Are traditional head size and shape measurements useful in modern medical design? A literature review

Research output: Contribution to journalLiterature reviewpeer-review


Clinicians and Paxman Coolers Ltd. would like to prevent patients from suffering from chemotherapy-induced alopecia (CIA), which requires a close-fitting cap. The cephalic index, which is often used for head size analysis in many medical conditions, is insufficient for applications of design.
The authors conducted a detailed literature review on available human head data because access to accurate and up-to-date anthropometric data are crucial for wearable design. The authors conducted this literature review for a project focused on developing a wearable medical cooling cap. The design must be as close-fitting as possible to obtain the highest levels of efficacy. One of the best options for achieving an improved fit is through customised designs. The aims of this literature review was to identify if the current literature on cranial anthropology is sufficient to provide designers with the data required to achieve a mass customisation approach to tailored wearable medical designs for scalp cooling.
In an extensive literature review conducted over the past year between 2020 and 2021 the researchers retrieved more than 175 papers, including journal articles, clinical studies, conference studies, and content from master’s and PhD theses. The research terms used included a systematic review according to Paxman’s critical design inputs for efficacious cap fit. Primary outcome measure were global anthropometric studies in cranial anthropology.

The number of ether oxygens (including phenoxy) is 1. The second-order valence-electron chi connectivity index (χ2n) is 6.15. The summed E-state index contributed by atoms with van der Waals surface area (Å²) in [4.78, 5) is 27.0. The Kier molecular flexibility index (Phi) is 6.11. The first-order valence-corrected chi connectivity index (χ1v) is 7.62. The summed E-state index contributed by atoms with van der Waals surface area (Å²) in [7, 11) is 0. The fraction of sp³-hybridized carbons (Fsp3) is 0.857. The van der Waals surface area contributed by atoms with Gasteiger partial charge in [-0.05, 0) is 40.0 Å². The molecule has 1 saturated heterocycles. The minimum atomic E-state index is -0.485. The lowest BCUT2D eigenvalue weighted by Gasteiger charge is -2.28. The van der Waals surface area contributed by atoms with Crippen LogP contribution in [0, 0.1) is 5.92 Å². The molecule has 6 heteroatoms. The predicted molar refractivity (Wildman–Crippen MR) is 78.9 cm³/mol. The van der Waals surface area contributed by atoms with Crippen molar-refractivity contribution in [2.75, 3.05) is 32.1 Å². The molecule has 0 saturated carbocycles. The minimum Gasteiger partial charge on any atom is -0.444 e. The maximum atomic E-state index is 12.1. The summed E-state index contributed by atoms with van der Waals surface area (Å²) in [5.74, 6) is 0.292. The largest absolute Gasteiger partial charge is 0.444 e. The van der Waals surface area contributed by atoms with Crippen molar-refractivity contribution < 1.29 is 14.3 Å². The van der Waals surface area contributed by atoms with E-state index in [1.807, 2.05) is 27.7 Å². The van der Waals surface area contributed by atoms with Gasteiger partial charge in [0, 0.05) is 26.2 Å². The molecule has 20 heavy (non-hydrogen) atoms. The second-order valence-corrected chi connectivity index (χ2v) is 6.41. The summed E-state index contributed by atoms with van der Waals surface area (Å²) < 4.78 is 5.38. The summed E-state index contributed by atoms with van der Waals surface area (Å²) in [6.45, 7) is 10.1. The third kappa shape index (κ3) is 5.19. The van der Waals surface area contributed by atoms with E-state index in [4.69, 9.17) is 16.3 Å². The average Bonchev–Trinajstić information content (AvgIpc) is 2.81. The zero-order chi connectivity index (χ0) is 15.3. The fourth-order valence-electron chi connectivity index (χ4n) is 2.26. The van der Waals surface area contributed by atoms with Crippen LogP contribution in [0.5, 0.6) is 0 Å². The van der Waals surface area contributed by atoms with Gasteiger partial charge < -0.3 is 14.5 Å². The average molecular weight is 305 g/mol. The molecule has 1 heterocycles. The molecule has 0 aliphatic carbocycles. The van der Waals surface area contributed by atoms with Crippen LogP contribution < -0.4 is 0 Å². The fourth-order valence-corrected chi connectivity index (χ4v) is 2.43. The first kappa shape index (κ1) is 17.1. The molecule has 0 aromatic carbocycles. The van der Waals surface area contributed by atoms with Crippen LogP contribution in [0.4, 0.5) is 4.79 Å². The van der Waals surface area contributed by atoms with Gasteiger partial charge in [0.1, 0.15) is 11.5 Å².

From the 175 studies a collection of relevant papers1,2,3,4,5,6 focused on the human head size data, which had the most impactfil influence on this study, including studies such as SizeChina, Caesar, Gayre’s race studies, and some of the research team’s published literature.
The literature review revealed shortcomings with traditional ways to measure human head size and the challenges of using them for mass customisation of scalp cooling caps. More data, including individual data, are required for mass customisation. Designing scalp cooling caps to be effective for all head sizes and shapes requires an elevated level of design complexity.
Original languageEnglish
Pages (from-to)500-506
Number of pages7
JournalJournal of Health Design
Issue number2
Publication statusPublished - 18 Aug 2022


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